- Standard Number:
OSHA requirements are set by statute, standards and regulations. Our interpretation letters explain these requirements and how they apply to particular circumstances, but they cannot create additional employer obligations. This letter constitutes OSHA's interpretation of the requirements discussed. Note that our enforcement guidance may be affected by changes to OSHA rules. Also, from time to time we update our guidance in response to new information. To keep apprised of such developments, you can consult OSHA's website at http://www.osha.gov.
June 30, 1976
|MEMORANDUM FOR:||Vernon A. Strahm Regional Administrator Region VII
|Attention:||B. D. Olson|
This is in response to your memorandum dated April 29, 1976 concerning the application of 29 CFR 1910.242(a) to hand-operated paper cutters (trimming boards).
It is the consensus of the Division of Safety Programming and the Office of Standards Development that in addition to 29 CFR 1910.242 being applicable to the safe condition of hand-operated paper cutters, that 29 CFR 1910.212(a)(3)(ii) is also applicable to point of operation hazards.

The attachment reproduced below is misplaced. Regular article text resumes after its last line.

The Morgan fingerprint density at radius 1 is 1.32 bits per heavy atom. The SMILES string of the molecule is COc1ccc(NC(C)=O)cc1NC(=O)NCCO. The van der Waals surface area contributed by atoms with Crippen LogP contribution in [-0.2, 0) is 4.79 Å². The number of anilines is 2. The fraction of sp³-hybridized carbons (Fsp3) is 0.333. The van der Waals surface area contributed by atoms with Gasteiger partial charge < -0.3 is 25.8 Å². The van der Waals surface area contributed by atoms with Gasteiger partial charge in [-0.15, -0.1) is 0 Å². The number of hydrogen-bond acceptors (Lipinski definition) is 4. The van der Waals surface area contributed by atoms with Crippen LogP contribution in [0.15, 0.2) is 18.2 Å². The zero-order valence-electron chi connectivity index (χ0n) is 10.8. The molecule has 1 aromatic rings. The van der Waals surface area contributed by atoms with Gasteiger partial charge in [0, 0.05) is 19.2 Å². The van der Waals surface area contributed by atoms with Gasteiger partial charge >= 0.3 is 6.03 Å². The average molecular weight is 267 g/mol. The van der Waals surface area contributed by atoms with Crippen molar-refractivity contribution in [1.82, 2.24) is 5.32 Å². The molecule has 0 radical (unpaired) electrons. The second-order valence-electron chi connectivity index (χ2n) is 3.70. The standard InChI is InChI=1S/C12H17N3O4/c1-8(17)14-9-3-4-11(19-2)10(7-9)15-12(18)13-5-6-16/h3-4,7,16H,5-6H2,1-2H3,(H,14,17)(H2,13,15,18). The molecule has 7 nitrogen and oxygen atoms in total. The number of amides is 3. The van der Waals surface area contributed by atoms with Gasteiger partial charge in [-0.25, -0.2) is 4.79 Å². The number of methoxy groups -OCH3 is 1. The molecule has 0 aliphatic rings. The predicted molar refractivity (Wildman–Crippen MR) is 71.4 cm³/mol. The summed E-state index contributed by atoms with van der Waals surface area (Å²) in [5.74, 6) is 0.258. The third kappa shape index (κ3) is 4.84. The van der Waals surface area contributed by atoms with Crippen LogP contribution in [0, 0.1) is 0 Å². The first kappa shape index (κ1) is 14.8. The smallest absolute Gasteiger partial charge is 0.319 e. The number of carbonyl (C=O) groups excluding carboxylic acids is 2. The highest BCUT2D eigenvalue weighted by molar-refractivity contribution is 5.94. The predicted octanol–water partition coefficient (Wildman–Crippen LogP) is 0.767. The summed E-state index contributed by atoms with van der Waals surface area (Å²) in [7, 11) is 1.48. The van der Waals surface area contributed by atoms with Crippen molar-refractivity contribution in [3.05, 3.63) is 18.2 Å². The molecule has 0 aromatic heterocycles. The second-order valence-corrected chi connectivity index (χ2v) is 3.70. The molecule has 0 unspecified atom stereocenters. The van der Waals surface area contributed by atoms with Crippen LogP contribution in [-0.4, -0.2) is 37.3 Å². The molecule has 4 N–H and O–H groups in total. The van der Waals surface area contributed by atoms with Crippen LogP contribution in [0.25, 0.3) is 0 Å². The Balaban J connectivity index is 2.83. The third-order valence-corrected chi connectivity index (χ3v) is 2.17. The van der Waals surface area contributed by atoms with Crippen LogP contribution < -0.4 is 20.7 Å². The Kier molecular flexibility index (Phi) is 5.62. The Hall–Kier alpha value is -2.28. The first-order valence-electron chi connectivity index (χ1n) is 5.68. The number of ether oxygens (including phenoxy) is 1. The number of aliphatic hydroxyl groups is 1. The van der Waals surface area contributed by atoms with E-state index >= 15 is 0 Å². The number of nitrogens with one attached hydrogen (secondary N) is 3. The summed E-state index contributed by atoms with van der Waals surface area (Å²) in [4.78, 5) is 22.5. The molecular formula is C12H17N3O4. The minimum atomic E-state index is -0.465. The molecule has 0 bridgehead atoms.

As you know, the two most probable injuries occur from an operator dropping the blade unintentionally while the fingers are in the point of operation and the slipping of the hand holding the paper during the intentional downstroke of the blade. As a standard deterrent to injuries from these hazards, most manufacturers have included a spring load at the hinged section of the blade and a single rod barrier or shield attached to the board, the length of the blade. In addition, a latch is provided to lock the blade in a closed position when not in use so that the sharp edge will not be exposed. Photographs of typical paper cutters with guards are enclosed.
If we can serve you in the future, we shall be glad to do so.
Barry J. White
Associate Assistant Secretary
for Regional Programs